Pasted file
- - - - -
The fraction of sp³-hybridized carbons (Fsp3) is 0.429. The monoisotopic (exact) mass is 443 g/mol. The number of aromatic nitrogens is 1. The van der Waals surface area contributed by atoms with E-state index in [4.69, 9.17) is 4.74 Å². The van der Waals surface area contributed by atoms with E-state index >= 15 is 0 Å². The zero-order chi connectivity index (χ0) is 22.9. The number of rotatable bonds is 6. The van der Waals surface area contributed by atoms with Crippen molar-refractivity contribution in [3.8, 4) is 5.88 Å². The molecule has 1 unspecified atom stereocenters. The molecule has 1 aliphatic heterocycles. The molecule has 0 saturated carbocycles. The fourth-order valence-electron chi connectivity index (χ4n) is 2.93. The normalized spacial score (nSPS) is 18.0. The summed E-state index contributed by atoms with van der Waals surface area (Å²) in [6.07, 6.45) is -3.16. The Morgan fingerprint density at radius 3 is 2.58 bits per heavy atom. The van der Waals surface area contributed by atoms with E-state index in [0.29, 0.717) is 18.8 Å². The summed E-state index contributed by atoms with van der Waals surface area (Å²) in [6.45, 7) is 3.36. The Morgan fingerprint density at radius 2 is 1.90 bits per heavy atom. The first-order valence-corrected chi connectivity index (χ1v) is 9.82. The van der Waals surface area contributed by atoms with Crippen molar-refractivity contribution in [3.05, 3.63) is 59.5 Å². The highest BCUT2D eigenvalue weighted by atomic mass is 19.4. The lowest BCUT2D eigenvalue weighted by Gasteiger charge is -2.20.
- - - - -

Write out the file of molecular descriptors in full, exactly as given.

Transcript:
The fraction of sp³-hybridized carbons (Fsp3) is 0.429. The monoisotopic (exact) mass is 443 g/mol. The number of aromatic nitrogens is 1. The van der Waals surface area contributed by atoms with E-state index in [4.69, 9.17) is 4.74 Å². The van der Waals surface area contributed by atoms with E-state index >= 15 is 0 Å². The zero-order chi connectivity index (χ0) is 22.9. The number of rotatable bonds is 6. The van der Waals surface area contributed by atoms with Crippen molar-refractivity contribution in [3.8, 4) is 5.88 Å². The molecule has 1 unspecified atom stereocenters. The molecule has 1 aliphatic heterocycles. The molecule has 0 saturated carbocycles. The fourth-order valence-electron chi connectivity index (χ4n) is 2.93. The normalized spacial score (nSPS) is 18.0. The summed E-state index contributed by atoms with van der Waals surface area (Å²) in [6.07, 6.45) is -3.16. The Morgan fingerprint density at radius 3 is 2.58 bits per heavy atom. The van der Waals surface area contributed by atoms with E-state index in [0.29, 0.717) is 18.8 Å². The summed E-state index contributed by atoms with van der Waals surface area (Å²) in [6.45, 7) is 3.36. The Morgan fingerprint density at radius 2 is 1.90 bits per heavy atom. The first-order valence-corrected chi connectivity index (χ1v) is 9.82. The van der Waals surface area contributed by atoms with Crippen molar-refractivity contribution in [3.05, 3.63) is 59.5 Å². The highest BCUT2D eigenvalue weighted by atomic mass is 19.4. The lowest BCUT2D eigenvalue weighted by Gasteiger charge is -2.20.